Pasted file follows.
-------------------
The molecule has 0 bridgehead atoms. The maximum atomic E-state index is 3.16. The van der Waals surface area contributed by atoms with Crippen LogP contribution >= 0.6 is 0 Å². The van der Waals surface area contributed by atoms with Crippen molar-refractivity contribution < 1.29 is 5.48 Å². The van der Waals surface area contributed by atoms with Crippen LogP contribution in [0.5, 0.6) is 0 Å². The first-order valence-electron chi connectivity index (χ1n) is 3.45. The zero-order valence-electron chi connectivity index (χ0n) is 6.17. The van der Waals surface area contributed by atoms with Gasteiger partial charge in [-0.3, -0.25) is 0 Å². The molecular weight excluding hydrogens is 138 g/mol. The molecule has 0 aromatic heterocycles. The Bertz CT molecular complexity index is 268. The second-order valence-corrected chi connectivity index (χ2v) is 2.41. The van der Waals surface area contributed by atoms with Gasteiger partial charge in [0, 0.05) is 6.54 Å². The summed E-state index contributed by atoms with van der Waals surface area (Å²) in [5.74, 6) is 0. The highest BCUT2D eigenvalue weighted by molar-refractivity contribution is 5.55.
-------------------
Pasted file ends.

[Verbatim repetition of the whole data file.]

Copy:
The molecule has 0 bridgehead atoms. The maximum atomic E-state index is 3.16. The van der Waals surface area contributed by atoms with Crippen LogP contribution >= 0.6 is 0 Å². The van der Waals surface area contributed by atoms with Crippen molar-refractivity contribution < 1.29 is 5.48 Å². The van der Waals surface area contributed by atoms with Crippen LogP contribution in [0.5, 0.6) is 0 Å². The first-order valence-electron chi connectivity index (χ1n) is 3.45. The zero-order valence-electron chi connectivity index (χ0n) is 6.17. The van der Waals surface area contributed by atoms with Gasteiger partial charge in [-0.3, -0.25) is 0 Å². The molecular weight excluding hydrogens is 138 g/mol. The molecule has 0 aromatic heterocycles. The Bertz CT molecular complexity index is 268. The second-order valence-corrected chi connectivity index (χ2v) is 2.41. The van der Waals surface area contributed by atoms with Gasteiger partial charge in [0, 0.05) is 6.54 Å². The summed E-state index contributed by atoms with van der Waals surface area (Å²) in [5.74, 6) is 0. The highest BCUT2D eigenvalue weighted by molar-refractivity contribution is 5.55.